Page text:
STOP PRESS: very short notice this but Luke is having a ‘do’ in central London on Monday the 15th. He’ll be talking about his memoir ‘Blood Knots’ and he’ll be joined by Caught by the River contributors John Andrews, Charles Rangeley and David Profumo. It’s at a restaurant in Marylebone, there’s a talk and drink option and there’s a plus supper option. Call the restaurant for details – 020 7935 5929. Hopefully see you there.
Originally published on January 15, 1999, this was Luke’s final column for the London ES magazine. It’s been our pleasure re-publishing them.
Also, we would like to take this opportunity to congratulate Luke on the success of his book, ‘Bloodknots’, which just recently became the first book on angling ever to be shortlisted for the William Hill Sports Book of the Year award.
A mail-shot arrives from an insurance company, offering me low-cost angling cover. If I am killed while fishing, as long as I am not at war, flying in a private aircraft, insane or on drugs, I get £5,000. I am tempted to dismiss this until, five minutes later, I read in the paper that Harris Simbawa of Johannesburg has been found dead on the banks of the Chungu river with a fish and a stick protruding from his gullet. Simbawa, it seems, had been about to bite the head off his catch when it jumped down his throat. Attempts to dislodge the fish with the stick had only driven it deeper, and the unfortunate 28- year- old had choked. Would Simbawa’s family, I wonder, have pocketed five grand if he had been insured, or would that little matter of trying to bite off the fish’s head have qualified as insanity? My suspicion is that he would have got his money in Jo’burg, where head-biting is apparently a conventional method of killing your catch, but not in London.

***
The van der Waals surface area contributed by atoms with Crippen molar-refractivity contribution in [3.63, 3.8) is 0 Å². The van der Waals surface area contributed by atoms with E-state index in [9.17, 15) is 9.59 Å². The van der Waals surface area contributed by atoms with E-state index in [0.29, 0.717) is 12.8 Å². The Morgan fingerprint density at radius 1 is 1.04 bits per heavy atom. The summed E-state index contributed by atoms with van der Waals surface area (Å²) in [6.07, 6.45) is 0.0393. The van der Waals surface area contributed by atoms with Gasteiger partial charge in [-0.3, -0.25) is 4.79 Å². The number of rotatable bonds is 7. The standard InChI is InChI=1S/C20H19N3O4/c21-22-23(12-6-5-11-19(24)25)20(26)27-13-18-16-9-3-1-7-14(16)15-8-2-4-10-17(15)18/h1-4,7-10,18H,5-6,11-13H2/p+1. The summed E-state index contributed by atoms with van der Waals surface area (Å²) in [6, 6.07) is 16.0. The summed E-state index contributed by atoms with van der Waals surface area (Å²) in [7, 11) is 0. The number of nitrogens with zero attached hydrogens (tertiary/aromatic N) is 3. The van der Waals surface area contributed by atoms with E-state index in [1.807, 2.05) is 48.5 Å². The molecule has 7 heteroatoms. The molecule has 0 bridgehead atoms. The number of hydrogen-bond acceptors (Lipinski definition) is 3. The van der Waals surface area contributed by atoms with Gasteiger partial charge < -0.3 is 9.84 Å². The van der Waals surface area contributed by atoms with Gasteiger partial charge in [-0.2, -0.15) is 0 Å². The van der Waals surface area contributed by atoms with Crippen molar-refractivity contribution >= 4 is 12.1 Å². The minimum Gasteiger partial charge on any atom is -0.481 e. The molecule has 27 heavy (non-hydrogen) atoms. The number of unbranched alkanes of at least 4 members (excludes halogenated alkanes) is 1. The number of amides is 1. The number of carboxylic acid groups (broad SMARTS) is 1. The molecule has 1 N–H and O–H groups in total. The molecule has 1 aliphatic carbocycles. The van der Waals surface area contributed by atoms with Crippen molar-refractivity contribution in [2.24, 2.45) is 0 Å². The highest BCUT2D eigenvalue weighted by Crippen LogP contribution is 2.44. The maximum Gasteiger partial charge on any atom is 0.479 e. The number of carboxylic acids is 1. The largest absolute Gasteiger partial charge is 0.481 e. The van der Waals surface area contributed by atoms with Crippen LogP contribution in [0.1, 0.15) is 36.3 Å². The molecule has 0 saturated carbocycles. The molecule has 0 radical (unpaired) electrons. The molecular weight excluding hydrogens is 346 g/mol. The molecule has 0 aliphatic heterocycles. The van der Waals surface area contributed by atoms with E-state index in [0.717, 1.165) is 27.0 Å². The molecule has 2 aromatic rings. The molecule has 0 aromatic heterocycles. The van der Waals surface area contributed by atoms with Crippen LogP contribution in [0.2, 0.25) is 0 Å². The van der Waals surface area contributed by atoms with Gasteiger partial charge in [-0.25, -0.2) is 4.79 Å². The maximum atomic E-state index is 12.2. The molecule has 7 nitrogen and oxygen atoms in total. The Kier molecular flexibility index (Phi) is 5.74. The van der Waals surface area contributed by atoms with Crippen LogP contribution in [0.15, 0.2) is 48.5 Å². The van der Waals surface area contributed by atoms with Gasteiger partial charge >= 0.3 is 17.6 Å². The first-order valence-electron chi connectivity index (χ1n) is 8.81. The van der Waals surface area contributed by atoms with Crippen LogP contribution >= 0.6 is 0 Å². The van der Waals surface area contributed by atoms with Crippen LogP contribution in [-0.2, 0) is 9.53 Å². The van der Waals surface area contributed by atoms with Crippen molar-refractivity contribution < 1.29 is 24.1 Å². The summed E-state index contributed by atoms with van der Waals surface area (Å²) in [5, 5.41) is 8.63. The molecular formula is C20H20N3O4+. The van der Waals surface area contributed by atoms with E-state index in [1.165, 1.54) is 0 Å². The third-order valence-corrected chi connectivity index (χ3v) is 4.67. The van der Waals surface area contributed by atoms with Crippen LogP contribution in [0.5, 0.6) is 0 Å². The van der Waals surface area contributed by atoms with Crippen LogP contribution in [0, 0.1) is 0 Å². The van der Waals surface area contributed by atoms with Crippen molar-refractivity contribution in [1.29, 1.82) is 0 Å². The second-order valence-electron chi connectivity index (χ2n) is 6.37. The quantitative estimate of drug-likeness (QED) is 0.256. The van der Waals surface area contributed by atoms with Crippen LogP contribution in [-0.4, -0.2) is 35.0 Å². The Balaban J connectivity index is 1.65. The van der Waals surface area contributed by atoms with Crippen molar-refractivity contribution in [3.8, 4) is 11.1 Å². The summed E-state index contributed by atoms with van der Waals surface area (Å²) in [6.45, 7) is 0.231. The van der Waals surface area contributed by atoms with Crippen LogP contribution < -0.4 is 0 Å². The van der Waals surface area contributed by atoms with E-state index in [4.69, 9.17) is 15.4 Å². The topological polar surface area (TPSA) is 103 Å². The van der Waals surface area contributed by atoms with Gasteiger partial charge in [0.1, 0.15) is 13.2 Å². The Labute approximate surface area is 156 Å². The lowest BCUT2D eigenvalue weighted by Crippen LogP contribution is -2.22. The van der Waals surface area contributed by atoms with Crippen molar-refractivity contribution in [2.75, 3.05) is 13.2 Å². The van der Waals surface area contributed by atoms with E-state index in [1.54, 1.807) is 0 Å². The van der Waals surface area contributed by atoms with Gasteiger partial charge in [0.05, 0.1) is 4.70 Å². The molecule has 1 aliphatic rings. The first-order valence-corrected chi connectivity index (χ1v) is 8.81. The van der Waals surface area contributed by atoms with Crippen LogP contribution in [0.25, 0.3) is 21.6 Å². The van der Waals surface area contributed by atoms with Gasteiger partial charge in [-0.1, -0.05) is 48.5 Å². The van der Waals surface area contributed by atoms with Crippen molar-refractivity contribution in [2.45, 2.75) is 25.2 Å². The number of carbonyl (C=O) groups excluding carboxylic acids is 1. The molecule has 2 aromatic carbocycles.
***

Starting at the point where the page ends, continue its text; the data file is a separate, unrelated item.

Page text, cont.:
Try chomping the head off a roach or a tench on the Grand Union Canal and the local Waltonians will get very shirty indeed. Not that all London’s coarse fishermen practise catch-and-release. At Upper Maynard Reservoir in Walthamstow, where I was after pike, I met a man with glittering eyes who told me that he had eaten raw carp from a lake near Woking and found it good. We had a short but intense conversation, in the course of which he referred to pike as ‘deep dragons’ and explained to me that unless a man’s soul exited the body by means of a gaping wound it could not enter the White Kingdom.
I’ve met other fishermen who talk in these apocalyptic terms, and noticed that it is the ruthlessness of the pike which particularly inspires them. ‘The Brotherhood glorifies strength,’ the glittering-eyed bloke confided, which would have worried me more if he hadn’t had one of those little trolleys with extendable handles for wheeling his tackle about.